If the people of India cannot give thanks for rain and plenty, they can at least give thanks that the wholesale starvations of the past are now measurably prevented by the intervention of civilization and its accessories of wiser government and commerce. If the lot of any here seem hard, let him compare it with that of others; remembering that in India, in years of average bounty, millions of people never get a chance to eat three meals a day to satisfaction, even of the plainest food. Yes, the "curse," the penalty of sin, rests heavily upon the earth. The convict, man, is being made to feel its weight. Conditions are not what they would have been, had he remained obedient to his Creator in Eden.

But "thanks be unto God for his unspeakable gift,"--his Son, our Lord; and for the "ransom for all;" and for the reconciliation by it made possible; and for the promise of his Kingdom soon to come; and for our call to a share in it with our Lord; and for the glorious prospect of coming "times of restitution of all things spoken by the mouth of all the holy prophets." --Acts 3:19-21.

Thank God, this will mean the lifting of the "curse" from the ground, and from so many of the death-sentenced convict-race as will accept the grace of God in Christ. Ah! blessed thought; this will mean an end of famines, an end of pestilences, an end of storms and floods and droughts, and ultimately "there shall be no more death, neither sorrow nor crying, neither shall there be any more pain: because the former things [shall have] passed away." (Rev. 21:4.) Already a blessing has followed in the wake of the gospel of Christ--since the "Great Light" was "lifted up" on Calvary. Wherever any have been made free indeed by the Son, a light has shone out and has brought with it blessings; although, alas! this intelligence and its accompanying blessings have been sadly perverted by selfishness--especially in the large class of Christian counterfeits, called in the Scriptures "tares."

But if others have cause for thanksgiving, how much more cause have those into whose hearts the light of the knowledge of God, shining in the face of [R2076 : page 300] Jesus Christ our Lord, has shined. (2 Cor. 4:4.) Those thus favored can rejoice and give thanks under all circumstances and conditions;--in sickness, in death, in poverty's vale or in comfort and health. Surely, thankfulness is a necessary ingredient to Christian living. It must be mixed with our songs of praise, and with our prayers; it must fill our hearts to enable us to render faithful and efficient service to our Lord, in any direction. It was this gratitude, thankfulness, which enabled Brothers Paul and Silas to serve our Master so faithfully that they could sing praise and offer thanks for the privilege of suffering for Christ in the jail at Phillipi, while their backs were smarting from the cruel lashes received as the cost of their discipleship.-- Acts 16:25,33.

Moreover, the thankfulness of the true Christian must continue--daily, hourly; its loss even for a moment should be deplored as an evidence of spiritual sickness, and the afflicted should go to the leaves of healing in the divine Word, that he may be refreshed in strength of love and zeal and realize afresh that "the love of Christ constraineth us; because we thus judge, that if one died for all, then were all dead: and that he died for all that they which live [now reckoned alive in Christ] should not henceforth live unto themselves, but [in thankfulness] unto him which died for them and rose again."--2 Cor. 5:14,15.

"Let the peace of God rule in your hearts,... and be ye thankful."--Col. 3:15.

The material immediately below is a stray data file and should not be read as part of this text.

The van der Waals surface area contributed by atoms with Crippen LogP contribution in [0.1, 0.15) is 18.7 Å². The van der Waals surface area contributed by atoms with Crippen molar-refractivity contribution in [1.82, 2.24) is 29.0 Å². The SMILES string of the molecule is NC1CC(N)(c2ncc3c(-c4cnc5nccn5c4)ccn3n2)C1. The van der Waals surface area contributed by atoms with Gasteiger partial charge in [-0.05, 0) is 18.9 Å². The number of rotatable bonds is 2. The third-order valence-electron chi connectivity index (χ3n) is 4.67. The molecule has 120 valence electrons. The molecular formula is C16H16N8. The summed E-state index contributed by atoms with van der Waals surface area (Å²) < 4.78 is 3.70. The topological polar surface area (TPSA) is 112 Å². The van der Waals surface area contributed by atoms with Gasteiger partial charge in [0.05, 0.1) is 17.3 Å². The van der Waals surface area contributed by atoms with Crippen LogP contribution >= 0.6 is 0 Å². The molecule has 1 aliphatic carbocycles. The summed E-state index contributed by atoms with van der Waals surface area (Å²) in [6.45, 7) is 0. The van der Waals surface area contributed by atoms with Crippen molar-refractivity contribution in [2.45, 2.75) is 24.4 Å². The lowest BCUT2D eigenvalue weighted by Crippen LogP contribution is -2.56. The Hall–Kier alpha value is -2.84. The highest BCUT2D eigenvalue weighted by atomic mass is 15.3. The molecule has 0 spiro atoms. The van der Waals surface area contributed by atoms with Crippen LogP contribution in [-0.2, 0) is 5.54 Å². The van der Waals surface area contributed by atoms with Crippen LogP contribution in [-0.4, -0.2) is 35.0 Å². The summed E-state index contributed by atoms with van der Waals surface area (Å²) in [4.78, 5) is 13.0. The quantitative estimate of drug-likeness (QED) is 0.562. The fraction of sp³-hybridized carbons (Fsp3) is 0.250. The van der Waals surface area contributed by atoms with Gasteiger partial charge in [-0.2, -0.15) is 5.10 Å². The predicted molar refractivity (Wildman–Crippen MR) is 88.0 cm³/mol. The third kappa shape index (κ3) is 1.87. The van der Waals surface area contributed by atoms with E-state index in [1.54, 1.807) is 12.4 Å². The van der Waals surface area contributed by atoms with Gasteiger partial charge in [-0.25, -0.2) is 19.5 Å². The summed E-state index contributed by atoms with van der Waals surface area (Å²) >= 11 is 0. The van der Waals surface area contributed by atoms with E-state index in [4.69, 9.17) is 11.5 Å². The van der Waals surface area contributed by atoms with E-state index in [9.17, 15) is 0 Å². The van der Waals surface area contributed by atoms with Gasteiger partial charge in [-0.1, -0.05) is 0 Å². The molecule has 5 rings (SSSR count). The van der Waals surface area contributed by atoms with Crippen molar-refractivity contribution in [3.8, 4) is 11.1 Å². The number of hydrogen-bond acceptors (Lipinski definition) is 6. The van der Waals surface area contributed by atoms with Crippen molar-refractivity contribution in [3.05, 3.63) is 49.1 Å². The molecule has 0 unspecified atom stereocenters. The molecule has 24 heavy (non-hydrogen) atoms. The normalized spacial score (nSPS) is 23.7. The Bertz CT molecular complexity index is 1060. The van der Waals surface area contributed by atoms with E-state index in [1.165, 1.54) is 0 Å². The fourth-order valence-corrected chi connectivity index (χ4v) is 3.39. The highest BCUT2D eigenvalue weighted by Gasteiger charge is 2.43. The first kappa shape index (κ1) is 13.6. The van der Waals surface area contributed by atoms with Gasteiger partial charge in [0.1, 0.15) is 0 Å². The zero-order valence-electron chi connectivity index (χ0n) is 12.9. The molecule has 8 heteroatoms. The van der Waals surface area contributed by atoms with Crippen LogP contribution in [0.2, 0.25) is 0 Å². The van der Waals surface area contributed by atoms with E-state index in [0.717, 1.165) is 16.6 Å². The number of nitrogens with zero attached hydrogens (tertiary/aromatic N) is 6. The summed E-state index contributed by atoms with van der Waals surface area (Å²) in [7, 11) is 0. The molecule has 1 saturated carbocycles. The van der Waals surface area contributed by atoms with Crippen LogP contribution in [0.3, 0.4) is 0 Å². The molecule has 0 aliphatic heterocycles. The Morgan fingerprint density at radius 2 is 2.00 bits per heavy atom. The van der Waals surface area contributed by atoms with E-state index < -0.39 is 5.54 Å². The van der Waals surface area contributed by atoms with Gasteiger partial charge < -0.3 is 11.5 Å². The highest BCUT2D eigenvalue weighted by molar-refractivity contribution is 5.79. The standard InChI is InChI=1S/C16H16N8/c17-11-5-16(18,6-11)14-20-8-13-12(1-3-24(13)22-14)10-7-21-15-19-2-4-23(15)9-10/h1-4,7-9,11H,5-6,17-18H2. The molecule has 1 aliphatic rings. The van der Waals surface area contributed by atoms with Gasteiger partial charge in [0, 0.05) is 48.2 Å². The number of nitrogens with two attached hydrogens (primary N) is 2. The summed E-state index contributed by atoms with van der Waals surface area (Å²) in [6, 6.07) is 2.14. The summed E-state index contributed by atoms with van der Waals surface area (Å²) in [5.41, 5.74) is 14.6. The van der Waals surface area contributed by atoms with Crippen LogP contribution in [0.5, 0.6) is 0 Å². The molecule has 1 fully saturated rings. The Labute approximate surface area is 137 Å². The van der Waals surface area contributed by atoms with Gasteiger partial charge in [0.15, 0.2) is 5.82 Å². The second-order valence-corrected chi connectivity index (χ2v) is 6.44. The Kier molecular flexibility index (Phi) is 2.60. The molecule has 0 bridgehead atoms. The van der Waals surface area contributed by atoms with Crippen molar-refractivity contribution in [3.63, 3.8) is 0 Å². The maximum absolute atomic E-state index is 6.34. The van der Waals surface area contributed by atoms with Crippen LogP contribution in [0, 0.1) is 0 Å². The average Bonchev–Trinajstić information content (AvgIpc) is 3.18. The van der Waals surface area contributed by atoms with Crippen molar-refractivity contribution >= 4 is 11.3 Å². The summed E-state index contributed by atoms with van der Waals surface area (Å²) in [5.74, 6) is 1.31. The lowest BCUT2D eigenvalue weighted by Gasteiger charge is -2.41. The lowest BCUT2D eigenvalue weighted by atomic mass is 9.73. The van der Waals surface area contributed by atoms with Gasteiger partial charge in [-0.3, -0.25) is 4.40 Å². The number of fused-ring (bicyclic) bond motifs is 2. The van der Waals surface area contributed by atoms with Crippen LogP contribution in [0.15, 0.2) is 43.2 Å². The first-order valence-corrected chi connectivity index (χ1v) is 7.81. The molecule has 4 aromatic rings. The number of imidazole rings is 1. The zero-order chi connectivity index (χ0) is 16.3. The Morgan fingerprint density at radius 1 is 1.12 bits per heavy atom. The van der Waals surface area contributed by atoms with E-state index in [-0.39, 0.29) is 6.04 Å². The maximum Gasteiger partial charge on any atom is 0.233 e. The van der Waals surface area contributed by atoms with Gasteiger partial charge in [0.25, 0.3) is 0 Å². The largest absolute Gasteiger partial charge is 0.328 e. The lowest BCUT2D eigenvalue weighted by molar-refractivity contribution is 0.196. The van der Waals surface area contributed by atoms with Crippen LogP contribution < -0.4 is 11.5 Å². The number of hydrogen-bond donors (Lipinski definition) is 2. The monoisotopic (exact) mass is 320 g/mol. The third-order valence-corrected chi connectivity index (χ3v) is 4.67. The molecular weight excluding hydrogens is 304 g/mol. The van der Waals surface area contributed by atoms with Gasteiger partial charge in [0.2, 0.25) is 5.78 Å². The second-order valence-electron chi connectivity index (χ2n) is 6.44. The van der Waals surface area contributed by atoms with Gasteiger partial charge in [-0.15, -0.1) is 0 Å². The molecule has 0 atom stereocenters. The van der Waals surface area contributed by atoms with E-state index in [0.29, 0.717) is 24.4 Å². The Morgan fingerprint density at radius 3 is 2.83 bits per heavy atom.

***

The New York Observer, a high class "orthodox" religious journal has been studying the question of Israel's restoration to "the land of promise." After viewing the subject in various lights it gives its conclusions, as follows:--

"A 'restoration,' then, through the efforts of the Jews themselves, must be the only hope. And that it will be brought about by the voluntary efforts of others is exceedingly improbable. Under any notion of the fitness of things, Palestine ought, when the Turk is driven across the Euphrates and the Ottoman Empire is partitioned, to revert to the Jews. But all the plans which have thus far been suggested to restore it to Christian control have been negatived at the outset by the jealousy of the Russians for the safety of the Holy Places. It was that safety which formed the popular Russian pretext for the Crimean war. With passionate reverence for the Holy Places an unchanging tradition of the Russian peasantry, there is no reason to believe that the Czar will permit the transfer of Palestine to any save a great power, and that power Russia. Probably if before the Ottoman break-up the Jews desired to buy the Holy Land, and Europe consented, he might acquiesce on condition of a European guaranty. But there is little present reason to believe that he would consent to such a reversion as a part of the final partition of Turkey. It would seem, then, that the hoped-for 'restoration' may never come, and that although Palestine will again become cultivated and prosperous, to the Jews it may always be a land of promise."

The italics are ours and point out the hopelessness of Israel's cause from the human standpoint. We admit that the Observer's views and reasonings are clear and logical; but it has omitted the most important factor in question; namely the will and plan of God. That will and plan, as revealed in God's Word, teaches us to expect that within eighteen years the "times of the Gentiles" will expire, and that with their expiration Jerusalem will cease to be trodden down by the Gentile kingdoms;--that the set time to favor "Jacob" with Millennial blessings as the first-fruits of the nations will then have come, and that it will include their saving or recovery from the blindness which came upon them nationally, at their rejection of Messiah. Who can question this interpretation of the prophets in the light of the Apostle's testimony in Romans 11:25-33?